WASHINGTON -(Dow Jones)- President Barack Obama on Thursday said prescription drug costs should be lower, and suggested giving the government power to directly negotiate drug prices and allowing medicines to be imported from abroad would be ways to lower prices.

The pharmaceutical industry has vehemently opposed both ideas, saying they would hamper innovation, harm the industry's business model and expose Americans to unsafe drugs. Obama, during a live interview that aired on the video-sharing website YouTube, said the government should "look at" the two ideas.

His answer was prompted by a man who said his U.S.-made diabetes medicine is cheaper to purchase abroad. "Why does the same medication that I use cost so much less in Mexico or Canada, even though it's being made right here in the United States?" the man said. He added, "We as a country need to fix this problem."

The president said other countries can negotiate drug prices -the U.S. can't. "We still don't do that," Obama said. He added, "I actually think it's something we should do."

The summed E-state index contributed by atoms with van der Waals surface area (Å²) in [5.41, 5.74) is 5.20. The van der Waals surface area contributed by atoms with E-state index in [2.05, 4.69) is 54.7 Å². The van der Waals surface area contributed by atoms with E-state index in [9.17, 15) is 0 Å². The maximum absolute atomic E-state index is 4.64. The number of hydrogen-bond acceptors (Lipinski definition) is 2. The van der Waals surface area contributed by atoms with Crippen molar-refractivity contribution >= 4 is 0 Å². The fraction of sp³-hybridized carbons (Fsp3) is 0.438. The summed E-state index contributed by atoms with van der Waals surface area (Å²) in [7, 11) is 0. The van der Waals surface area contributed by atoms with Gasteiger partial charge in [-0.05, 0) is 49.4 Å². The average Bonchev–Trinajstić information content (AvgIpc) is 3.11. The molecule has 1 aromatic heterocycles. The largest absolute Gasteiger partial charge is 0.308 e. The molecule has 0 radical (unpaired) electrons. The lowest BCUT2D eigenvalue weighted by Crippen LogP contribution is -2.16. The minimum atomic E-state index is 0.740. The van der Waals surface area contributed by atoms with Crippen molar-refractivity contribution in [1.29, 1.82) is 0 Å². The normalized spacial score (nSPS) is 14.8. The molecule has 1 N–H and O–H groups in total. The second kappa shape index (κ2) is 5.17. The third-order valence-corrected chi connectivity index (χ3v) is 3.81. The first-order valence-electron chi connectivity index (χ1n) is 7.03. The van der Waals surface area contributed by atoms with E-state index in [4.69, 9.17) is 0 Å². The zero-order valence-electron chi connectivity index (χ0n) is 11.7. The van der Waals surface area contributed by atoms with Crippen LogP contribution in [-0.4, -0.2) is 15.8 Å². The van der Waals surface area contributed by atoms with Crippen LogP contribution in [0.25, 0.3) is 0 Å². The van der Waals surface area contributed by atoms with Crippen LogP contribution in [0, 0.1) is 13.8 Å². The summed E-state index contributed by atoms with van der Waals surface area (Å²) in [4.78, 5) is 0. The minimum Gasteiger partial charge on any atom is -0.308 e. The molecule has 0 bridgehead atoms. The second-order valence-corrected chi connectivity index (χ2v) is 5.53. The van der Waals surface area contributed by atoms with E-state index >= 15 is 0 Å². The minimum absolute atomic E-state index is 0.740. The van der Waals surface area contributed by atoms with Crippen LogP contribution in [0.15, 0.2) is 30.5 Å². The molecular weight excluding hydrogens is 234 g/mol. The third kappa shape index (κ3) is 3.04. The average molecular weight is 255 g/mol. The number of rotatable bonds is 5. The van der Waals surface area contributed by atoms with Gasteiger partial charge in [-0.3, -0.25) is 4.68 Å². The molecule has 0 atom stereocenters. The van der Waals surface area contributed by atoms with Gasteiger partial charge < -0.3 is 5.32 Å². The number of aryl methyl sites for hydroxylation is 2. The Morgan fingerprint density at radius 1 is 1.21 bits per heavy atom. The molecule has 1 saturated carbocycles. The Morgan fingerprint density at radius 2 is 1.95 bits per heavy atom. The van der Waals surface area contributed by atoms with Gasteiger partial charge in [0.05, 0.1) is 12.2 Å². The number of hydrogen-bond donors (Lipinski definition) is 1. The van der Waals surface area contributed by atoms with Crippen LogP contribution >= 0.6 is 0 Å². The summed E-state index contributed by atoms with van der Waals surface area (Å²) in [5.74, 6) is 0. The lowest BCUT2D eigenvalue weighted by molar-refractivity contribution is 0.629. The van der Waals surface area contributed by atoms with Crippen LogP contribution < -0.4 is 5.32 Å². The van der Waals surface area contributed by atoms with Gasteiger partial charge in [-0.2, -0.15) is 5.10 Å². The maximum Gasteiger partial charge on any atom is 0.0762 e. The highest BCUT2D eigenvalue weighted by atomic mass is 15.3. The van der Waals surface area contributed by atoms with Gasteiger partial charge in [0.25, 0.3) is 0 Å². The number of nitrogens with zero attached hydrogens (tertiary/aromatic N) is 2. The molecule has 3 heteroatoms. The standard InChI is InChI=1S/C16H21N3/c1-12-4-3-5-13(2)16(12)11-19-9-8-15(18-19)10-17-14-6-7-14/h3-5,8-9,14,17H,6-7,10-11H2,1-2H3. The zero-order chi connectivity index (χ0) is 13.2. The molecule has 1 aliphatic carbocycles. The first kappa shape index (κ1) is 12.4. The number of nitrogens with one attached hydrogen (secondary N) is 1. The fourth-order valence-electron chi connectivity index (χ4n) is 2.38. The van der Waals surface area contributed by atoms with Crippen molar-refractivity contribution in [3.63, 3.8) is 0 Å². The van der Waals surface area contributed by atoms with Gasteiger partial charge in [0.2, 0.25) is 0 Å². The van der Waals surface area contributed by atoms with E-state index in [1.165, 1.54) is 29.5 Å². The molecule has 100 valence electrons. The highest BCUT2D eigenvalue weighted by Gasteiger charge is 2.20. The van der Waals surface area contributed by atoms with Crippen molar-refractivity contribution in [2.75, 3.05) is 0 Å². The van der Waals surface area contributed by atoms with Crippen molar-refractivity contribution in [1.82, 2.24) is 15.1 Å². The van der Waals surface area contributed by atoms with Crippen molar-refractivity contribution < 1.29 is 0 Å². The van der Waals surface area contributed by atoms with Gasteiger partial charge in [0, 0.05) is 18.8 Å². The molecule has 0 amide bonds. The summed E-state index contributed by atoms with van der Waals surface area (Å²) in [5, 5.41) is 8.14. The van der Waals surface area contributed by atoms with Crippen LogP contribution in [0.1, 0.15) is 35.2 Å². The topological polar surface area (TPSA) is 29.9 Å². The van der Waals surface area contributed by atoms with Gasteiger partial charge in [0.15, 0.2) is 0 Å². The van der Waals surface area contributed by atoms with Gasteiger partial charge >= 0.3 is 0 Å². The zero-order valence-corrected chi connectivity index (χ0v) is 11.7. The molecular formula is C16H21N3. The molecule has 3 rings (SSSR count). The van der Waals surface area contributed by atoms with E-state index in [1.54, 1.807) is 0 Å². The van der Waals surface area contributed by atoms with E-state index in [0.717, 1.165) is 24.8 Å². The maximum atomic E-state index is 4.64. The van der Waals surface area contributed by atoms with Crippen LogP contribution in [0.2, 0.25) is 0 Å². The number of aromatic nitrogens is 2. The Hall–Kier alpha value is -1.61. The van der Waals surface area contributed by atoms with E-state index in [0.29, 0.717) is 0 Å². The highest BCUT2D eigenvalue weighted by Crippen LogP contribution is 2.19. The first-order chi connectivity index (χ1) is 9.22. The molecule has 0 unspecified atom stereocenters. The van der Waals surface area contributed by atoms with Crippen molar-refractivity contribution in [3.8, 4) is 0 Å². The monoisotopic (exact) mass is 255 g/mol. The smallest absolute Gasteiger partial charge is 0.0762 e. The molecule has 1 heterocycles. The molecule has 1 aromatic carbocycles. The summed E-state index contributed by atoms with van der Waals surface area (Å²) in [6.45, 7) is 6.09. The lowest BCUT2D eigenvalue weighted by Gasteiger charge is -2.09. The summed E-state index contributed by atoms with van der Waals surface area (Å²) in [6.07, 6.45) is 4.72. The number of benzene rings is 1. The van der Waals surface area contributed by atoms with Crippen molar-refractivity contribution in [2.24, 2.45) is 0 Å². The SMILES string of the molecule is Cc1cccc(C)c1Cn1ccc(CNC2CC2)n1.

The president's health care law doesn't include either option. The pharmaceutical industry, which favored the health law, wouldn't have supported the overhaul if either were included.

The question about prescription-drug costs come as Republicans are working to repeal Obama's overhaul of the health-care system. The law was aimed at expanding health-insurance coverage and lowering costs, though Republicans charge it will increase costs. Obama said he is open to ideas that will help make the health-care delivery system more efficient.

It's unclear whether the Obama administration is seriously considering either of the ideas. The White House didn't immediately respond to requests for comment.

Obama noted that drug costs for some senior citizens have fallen in part because the pharmaceutical industry agreed to spend billions discounting the cost of drugs for seniors.

Wes Metheny, a senior vice president for public affairs at PhRMA, the main lobby for the pharmaceutical industry, said the industry still opposes allowing the government to negotiate drug prices and letting people import drugs from abroad. He said there is "no guarantee" that either would lower costs.

Allowing drug to be imported from abroad is something health officials from both Republican and Democratic administrations have opposed. The person Obama tapped to head the U.S. Food and Drug Administration, Margaret Hamburg, said allowing drugs to be imported from abroad would endanger the medicine supply.

Copyright © 2011 Dow Jones Newswires